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A Toronto couple among tourists on a boat trip in the Dominican Republic that capsized

A Toronto couple is speaking out about their “extremely dangerous” experience aboard a sinking tour boat in the Dominican Republic last week.

Brock MacKenzie and his partner, Kerri Wolanski, were enjoying a tour of the Haitises National Park caves on Monday, April 15, when they first noticed water seeping onto their boat.

MacKenzie said he initially did not understand what was happening, but soon realized the severity of the situation as the boat was about 25 minutes offshore at the time.

“I looked at Wolanski and thought, ‘How do you get wet?’ Like I couldn’t figure out where the water was coming from,” MacKenzie said in an interview with CTV News Toronto. “When I looked around I saw that the boat was sinking.”

MacKenzie said there were about 30 other people aboard the boat at the time, including at least one child and several seniors.

He said most passengers were not wearing life jackets and crew members were “handing out rum” as the boat took on water.

“The craziest part of the whole trip wasn’t the fact that the boat was taking on water,” MacKenzie said. “It’s that we took off and no one had life jackets on, there was no safety, no one talked about the safety of this boat, what happens if (the boat took on water).”

The boat was taken to the nearby island

According to the operator Grupo Pinero, the boat suffered a blow to the hull on the starboard side, apparently caused by a floating log.

In a statement to CTV News Toronto, the company said the captain “followed all protocols, starting with requesting a rescue, inspecting the vessel and ensuring everyone on board followed the rules.”

The company said that after inspecting the boat, the captain decided to take it to Cayo Levantado, a nearby island, while a relief boat was on its way to take the passengers back to shore.

Sinking ship

“As soon as the captain of the boat realized the malfunction, he requested backup and followed all protocols,” the statement said.

Crew ‘did nothing, they explained nothing’

Grupo Pinero said protocols require all passengers to wear a vest at all times, but MacKenzie said no one wore a life jacket during the excursion. He added that during the 40 minutes it took for the emergency boat to arrive and safely transfer the passengers, the crew “did nothing” to provide the passengers with life jackets.

“We made sure they all had life jackets on,” he said of the children and seniors on board. “The crew? I have no idea where they were.”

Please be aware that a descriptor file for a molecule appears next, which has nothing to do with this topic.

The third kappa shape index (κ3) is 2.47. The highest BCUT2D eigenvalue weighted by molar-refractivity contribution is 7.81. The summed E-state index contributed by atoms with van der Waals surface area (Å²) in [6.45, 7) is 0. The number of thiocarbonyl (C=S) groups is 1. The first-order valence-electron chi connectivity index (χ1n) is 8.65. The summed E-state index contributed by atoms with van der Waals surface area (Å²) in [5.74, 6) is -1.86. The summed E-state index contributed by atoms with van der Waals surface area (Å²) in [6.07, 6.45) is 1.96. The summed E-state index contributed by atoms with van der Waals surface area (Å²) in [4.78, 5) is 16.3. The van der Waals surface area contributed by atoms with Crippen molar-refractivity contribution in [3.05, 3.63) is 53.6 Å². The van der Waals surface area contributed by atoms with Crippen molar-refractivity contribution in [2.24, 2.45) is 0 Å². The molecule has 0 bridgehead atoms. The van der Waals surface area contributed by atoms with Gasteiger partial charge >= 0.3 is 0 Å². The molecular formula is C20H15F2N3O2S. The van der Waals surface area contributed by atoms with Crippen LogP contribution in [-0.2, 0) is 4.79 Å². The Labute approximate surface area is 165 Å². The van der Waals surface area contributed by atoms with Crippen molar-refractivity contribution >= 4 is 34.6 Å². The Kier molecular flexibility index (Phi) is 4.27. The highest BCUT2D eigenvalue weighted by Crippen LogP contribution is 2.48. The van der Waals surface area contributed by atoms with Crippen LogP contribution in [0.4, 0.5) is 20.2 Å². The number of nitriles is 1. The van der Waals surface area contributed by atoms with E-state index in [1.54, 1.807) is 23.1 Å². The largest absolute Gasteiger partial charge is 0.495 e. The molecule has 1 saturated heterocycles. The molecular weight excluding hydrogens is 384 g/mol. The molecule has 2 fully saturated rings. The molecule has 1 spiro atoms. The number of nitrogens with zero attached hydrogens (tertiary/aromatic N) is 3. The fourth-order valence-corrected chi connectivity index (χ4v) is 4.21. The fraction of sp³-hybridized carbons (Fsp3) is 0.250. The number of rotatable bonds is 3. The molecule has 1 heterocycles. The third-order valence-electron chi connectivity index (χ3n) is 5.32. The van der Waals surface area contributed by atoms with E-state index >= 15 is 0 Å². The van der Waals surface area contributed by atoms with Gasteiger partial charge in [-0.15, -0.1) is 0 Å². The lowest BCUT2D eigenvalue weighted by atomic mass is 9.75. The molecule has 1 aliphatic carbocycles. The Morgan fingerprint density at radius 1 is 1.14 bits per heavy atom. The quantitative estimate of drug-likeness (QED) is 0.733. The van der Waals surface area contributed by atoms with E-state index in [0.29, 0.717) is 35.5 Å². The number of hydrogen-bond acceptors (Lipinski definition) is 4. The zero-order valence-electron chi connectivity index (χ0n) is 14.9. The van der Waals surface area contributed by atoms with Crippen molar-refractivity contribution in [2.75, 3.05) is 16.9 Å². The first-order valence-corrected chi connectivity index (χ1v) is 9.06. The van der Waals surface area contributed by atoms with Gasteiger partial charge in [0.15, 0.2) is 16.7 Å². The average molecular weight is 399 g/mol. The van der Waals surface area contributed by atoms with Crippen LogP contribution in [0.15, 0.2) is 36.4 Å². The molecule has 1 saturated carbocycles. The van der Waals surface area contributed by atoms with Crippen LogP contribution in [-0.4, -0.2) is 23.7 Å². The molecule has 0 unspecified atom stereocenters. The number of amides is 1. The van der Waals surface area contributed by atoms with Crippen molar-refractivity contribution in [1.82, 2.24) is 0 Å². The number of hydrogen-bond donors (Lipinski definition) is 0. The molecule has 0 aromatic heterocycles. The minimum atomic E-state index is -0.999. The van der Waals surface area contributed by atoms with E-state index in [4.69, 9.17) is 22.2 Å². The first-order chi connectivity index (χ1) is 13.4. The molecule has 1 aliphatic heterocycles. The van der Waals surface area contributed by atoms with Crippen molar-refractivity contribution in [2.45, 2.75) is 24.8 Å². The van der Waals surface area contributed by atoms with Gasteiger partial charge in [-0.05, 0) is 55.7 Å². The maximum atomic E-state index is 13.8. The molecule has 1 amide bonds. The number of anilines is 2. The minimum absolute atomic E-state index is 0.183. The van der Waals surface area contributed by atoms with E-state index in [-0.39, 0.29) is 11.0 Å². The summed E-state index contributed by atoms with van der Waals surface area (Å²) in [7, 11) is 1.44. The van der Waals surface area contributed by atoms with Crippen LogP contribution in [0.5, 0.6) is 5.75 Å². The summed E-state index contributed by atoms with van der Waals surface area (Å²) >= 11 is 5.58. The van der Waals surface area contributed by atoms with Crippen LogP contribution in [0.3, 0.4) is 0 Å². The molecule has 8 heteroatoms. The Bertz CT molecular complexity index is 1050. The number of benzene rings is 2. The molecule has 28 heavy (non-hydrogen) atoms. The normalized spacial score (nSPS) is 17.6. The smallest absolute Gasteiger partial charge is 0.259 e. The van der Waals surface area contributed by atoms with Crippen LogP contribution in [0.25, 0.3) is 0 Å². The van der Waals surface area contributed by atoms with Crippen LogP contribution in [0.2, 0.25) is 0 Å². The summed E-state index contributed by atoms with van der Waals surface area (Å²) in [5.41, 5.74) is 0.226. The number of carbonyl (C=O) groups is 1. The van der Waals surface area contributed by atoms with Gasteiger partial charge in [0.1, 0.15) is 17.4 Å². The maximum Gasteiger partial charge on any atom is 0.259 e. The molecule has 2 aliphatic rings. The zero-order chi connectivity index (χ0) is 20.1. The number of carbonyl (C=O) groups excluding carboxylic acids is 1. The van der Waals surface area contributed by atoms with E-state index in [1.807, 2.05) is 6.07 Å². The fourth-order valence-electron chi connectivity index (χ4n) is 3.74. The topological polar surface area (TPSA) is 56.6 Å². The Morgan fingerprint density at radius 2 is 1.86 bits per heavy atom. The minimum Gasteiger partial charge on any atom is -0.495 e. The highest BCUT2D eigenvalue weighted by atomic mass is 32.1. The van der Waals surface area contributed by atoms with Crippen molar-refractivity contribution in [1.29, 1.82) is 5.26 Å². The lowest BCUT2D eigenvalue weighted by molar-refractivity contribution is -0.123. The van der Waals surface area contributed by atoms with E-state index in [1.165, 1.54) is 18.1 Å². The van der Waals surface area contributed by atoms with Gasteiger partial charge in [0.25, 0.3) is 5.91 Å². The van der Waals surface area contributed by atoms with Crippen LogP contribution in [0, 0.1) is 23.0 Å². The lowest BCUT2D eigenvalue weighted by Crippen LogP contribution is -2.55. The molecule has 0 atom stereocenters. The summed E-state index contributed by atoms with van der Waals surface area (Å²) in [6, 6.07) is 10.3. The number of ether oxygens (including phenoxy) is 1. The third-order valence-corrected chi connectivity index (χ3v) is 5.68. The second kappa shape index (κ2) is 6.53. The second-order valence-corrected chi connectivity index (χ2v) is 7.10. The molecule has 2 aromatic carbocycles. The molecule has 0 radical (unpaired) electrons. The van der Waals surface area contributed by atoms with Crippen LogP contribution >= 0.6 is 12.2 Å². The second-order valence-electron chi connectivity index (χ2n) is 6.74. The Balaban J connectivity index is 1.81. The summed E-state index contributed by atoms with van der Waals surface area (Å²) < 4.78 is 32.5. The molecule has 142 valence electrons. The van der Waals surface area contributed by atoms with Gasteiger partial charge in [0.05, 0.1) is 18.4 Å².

“…This was one of the scariest things ever,” he said.

There were no reports of injuries as a result of the incident and the passengers on board the boat all eventually returned safely to shore.

When they did, MacKenzie said Grupo Pinero asked passengers to sign legal documents about what happened. The document, an image of which was provided to CTV News Toronto, asked passengers to agree that there had been a “minor inconvenience” with the boat that was “immediately resolved” by the company.

According to MacKenzie, no one signed the document.

Grupo Pinero document

In a statement to CTV News Toronto, Air Transat said they have contacted all affected customers to offer a refund for the excursion, “and to personally ensure that the resolution of this matter meets their satisfaction.” ”

MacKenzie said no insurance company has contacted him, nor has anyone from Air Transat acknowledged the incident occurred. He is considering contacting a lawyer because he is concerned that the company will not make the necessary changes.

“Compare it to life experience or whatever,” he said. “But they won’t change what they do until someone holds them accountable for the fact that what happened there was extremely dangerous.”

MacKenzie told CTV News Toronto that the tour was purchased through an Air Transat representative

In a statement, Air Transat said that since the incident they have contacted all affected customers to offer a refund for the excursion, “and to personally ensure that the resolution of this matter is to their satisfaction.”

MacKenzie said he is considering contacting a lawyer after the incident because he is concerned the tour operator will not make necessary safety changes.

“Compare it to life experience or whatever,” he said. “But they won’t change what they do until someone holds them accountable for the fact that what happened there was extremely dangerous.”